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power amp ?'s

Discussion in 'Amps and Cabs [BG]' started by lostcausebass, Dec 18, 2002.


  1. lostcausebass

    lostcausebass

    Oct 29, 2002
    okay, i'm thinking about buying a power amp on ebay. every power amp i have ever owned has had level controls on it. the one that i'm looking at has 500w per side, but no knob-based control on it. how do i get the full 500w with this amp? just juice the signal going into it so much that it HAS to be loud? help me out.
     
  2. ESP-LTD

    ESP-LTD

    Sep 9, 2001
    Idaho
    Without knowing the make/model of power amp, no one is going to be able to answer your question accurately.

    It's possible the amp runs wide open all the time and you are expected to vary your input signal.
     
  3. Lord Valve

    Lord Valve

    Dec 13, 2002
    Denver, CO.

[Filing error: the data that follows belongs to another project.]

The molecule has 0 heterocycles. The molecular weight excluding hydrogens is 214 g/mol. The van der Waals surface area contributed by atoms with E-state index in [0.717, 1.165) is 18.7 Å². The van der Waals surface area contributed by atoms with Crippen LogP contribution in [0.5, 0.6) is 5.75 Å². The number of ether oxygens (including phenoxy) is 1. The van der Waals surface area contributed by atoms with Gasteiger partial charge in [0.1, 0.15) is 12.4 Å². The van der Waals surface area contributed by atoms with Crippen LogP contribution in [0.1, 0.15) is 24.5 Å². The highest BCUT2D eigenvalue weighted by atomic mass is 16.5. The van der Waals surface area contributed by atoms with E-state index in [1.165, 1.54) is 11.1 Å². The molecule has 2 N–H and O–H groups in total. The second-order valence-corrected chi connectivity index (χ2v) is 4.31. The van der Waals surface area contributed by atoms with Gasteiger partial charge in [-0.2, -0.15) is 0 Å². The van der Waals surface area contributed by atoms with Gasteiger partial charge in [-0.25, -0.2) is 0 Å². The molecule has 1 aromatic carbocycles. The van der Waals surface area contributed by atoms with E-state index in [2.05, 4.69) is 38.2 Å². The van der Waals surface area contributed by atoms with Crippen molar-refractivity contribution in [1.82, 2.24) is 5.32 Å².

Many people think that the level controls on a power amplifier somehow affect the gain of the amp. Nope - what the level controls do is divide the incoming signal between the actual input of the amplifier (the "actual" input is where the signal enters the amp's circuitry, not the jack where you plug the signal cable in) and audio ground. The amp's gain (amount of amplification provided) is fixed; the volume or level control simply dumps a portion of the incoming signal to ground and lets the rest reach the amp's input. For instance, if you have an amplifier with an input sensitivity of 1 volt RMS for full output, any time the amp's input sees 1 volt RMS the amp will put out full power. If there is a level control between the incoming signal and the point in the internal wiring where the signal actually enters the amplification circuitry, this gives the amp more flexibility in dealing with signals *larger* than 1 volt. If you had 2 volts coming from your preamp/mixer/whatever and the level control was turned halfway up, then one volt would get shunted to ground and the remaining volt would drive the amp to full power. If you had TEN volts coming from your preamp and the level control was turned up only one tenth of the way, NINE volts would be shunted to ground, and the remaining volt would still drive the amp to full power. The level controls are really a convenience feature, not a way of controlling how much power the amp will put out. If you had a preamp with a really hot output (no need to worry about that in Bassland, as far as I can see...or signal-level standards of *any* sort, come to think of it...) it would be very difficult to adjust the preamp's output control, because it would be driving the amp to full power when it was just barely cracked open. The power amp's level control allows you to dump signal, giving you a wider (and not so "touchy") adjustment range on the previous (driving) device. Another plus is minimization of line hum; hum induced into the input cable going to a power amp will remain at a constant voltage; if you turn the amp's level controls down you can lower this induced hum. Of course, you'll need to compensate for the loss of level by increasing the level coming from the mixer/preamp/whatever that's providing the signal. When you have the amp's level controls wide open and you still can't get enough signal to drive the amp to full power, you need a preamp with more juice. This is a frequently encountered problem when driving pro power amps with MI-type equipment, what with people wanting to use direct boxes and whatnot as front ends for a bass rig which includes a power amplifier which is designed to receive the standard (+4dB) levels used in pro PA equipment. That's why I'm lobbying Mr. Lee at QSC to incorporate an input sensitivity switch on the PLX-series QSCs, because I'm gettin' tired of modding 'em. ;-)